This I Believe

Nancy - Fort Smith, Arkansas
Entered on February 27, 2007
Age Group: 50 - 65
Themes: nature

My Dad was a farmer on the western plains of Oklahoma where I grew up. Until he died at 81, every day, in every season, he was out in the fields with wheat to plant in the fall and harvest in the summer; cotton to plant in the spring and harvest in the fall. There were assorted other plantings: black eyed peas to replenish the soil; milo, hay, vegetable gardens and especially his tomatoes that had the sweet taste of being fresh grown, of the soil. Then, we measured time on the farm by the cycles that governed the work—daylight and dark, cold and hot, wet and dry, as surely as any calendar or clock.

I grew up and my own profession kept me in town and indoors far removed from those cycles and fields until now when in my 50’s I seem to be returning. Last week I was out in my garden clearing away the detritus from the last growing season to make way for new plantings this year. It has been unusually cold this winter in Arkansas; in fact, only a few days before I ventured out, it had been in the lower “30’s” in the day and much colder at night. I was not at all expecting to find anything making its way to the light as of yet, but I was very wrong. Clearing away the dead leaves, stems and seed pods much to my surprise, there just below the surface of the ground were the first tender shoots and sprouts of spring. Lavender newly planted last year was returning. Phlox stems with leaves were already pushing their way up; and my roses were already showing leaves on their bare stems. In another week or two the revival will be obvious, but now it is hidden there just below the ground surface and on those skinny, bare branches. On my knees in the cold dirt, I had to smile because it dawned upon me that this is what I believe in and I’ve known it all along.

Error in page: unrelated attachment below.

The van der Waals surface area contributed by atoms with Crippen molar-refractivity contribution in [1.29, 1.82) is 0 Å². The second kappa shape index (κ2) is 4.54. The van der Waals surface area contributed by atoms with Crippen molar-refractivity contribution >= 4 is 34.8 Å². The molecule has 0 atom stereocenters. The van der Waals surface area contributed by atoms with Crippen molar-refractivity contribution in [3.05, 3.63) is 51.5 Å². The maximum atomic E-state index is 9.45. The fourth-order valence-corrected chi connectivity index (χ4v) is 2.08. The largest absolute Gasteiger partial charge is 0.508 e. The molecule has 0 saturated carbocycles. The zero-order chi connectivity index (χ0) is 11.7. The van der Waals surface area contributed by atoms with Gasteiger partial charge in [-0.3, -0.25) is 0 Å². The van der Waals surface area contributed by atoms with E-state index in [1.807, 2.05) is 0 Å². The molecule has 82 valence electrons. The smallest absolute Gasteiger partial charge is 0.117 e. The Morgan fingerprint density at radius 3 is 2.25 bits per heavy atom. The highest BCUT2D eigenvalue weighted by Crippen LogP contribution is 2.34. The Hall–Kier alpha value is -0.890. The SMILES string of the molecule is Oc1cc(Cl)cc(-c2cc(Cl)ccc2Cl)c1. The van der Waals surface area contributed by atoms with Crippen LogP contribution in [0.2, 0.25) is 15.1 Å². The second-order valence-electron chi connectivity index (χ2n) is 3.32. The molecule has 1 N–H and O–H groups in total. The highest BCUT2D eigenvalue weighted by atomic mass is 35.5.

In the long winter nights from December on, those long dark nights of heart and nature; in the gray of February days that are so short and cold, there seems to be little to no hope. It is then, miracle and wonder, that spring comes to the land and to our spirits and the world starts over again. One more time. Despite us. I believe in renewal. I believe in Spring.